"What did you expect?" he said, tete-a-tete. "Armand told me you were calling me. Maharet told me."
"Ah, that answers my first question." I wanted to kiss him, and suddenly I did put out my arms, rather tentatively and politely so that he could get away if he wanted, and when he let me hug him, when he returned the warmth, I felt a happiness I hadn't experienced in months.
Perhaps I hadn't experienced it since I had left him, with Louis. We had been in some nameless jungle place, the three of us, when we agreed to part, and that had been a year ago.
"Your first question?" he asked, peering at me very closely, sizing me up perhaps, doing everything a vampire can do to measure the mood and mind of his maker, because a vampire cannot read his maker's mind, any more than the maker can read the mind of the fledgling.
And there we stood divided, laden with preternatural gifts, both fit and rather full of emotion, and unable to communicate except in the simplest and best way, perhaps--with words.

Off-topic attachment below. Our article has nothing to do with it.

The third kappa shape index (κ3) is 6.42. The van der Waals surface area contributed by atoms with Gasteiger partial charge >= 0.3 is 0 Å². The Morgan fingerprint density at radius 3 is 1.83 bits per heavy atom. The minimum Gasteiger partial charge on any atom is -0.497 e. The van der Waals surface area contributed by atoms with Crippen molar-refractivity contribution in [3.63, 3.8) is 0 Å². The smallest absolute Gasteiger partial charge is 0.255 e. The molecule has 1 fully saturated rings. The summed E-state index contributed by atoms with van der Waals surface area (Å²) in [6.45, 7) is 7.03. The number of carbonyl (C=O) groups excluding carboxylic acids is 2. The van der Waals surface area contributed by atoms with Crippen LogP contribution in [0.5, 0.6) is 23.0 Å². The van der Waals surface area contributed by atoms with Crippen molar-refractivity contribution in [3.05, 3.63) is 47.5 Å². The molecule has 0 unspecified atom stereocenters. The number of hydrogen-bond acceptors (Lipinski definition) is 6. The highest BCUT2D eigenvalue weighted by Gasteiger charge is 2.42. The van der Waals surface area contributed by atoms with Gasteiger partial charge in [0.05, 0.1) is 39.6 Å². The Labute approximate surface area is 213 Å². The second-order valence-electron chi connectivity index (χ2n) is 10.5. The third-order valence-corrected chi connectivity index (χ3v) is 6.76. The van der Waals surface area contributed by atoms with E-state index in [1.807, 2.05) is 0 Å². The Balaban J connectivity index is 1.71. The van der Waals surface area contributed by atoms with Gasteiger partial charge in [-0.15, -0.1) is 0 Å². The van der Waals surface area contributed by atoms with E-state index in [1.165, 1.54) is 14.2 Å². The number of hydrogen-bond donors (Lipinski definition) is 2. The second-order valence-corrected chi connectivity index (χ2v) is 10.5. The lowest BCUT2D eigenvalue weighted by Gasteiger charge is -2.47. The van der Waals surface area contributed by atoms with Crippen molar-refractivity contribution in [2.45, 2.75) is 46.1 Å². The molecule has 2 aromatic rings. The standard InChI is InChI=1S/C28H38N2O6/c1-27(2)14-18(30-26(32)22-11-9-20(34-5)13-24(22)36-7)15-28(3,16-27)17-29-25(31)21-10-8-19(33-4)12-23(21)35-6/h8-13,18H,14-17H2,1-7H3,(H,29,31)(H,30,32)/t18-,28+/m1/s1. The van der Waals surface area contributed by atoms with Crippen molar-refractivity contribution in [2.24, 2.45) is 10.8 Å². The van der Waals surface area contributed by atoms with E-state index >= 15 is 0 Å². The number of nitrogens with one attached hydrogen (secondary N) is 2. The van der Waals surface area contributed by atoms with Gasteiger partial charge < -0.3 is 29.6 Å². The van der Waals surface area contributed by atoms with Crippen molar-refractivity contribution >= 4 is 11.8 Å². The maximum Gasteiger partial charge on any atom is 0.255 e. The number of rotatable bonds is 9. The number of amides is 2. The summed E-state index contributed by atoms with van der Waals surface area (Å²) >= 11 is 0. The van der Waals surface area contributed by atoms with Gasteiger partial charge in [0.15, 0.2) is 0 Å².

"My first question," I began to explain, to answer, "was simply going to be: Where have you been, and have you found the others, and did they try to hurt you? All that rot, you know--how I broke the rules when I made you, et cetera."
"All that rot," he mocked me, the French accent I still possessed, now couple with something definitely American.
"Come on," I said. "Let's go into the bar there and talk. Obviously no one has done anything to you. I didn't' think they could or they would, or that they'd dare. I wouldn't have let you slip off into the world if I'd thought you were in danger."
He smiled, his brown eyes full of gold light for just an instant.
"Didn't you tell me this twenty-five times, more or less, before we parted company?"
We found a small table, cleaving to the wall. The place was half crowded the perfect proportion exactly. What did we look like? A couple of young men on the make for mortal men or women? I don't care.
"No one has harmed me," he said, "and no one has shown the slightest interest in it."
Someone was playing a piano, very tenderly for a hotel bar, I thought. And it was something by Erik Satie. What luck.
"The tie," he said, leaning forward, white teeth flashing, fangs completely hidden, of course. "This, this big mass of silk around your neck! This is not Brooks Brothers!" He gave a soft teasing laugh. "Look at you, and the wing-tip shoes! My, my. What's going on in your mind? And what is this all about?"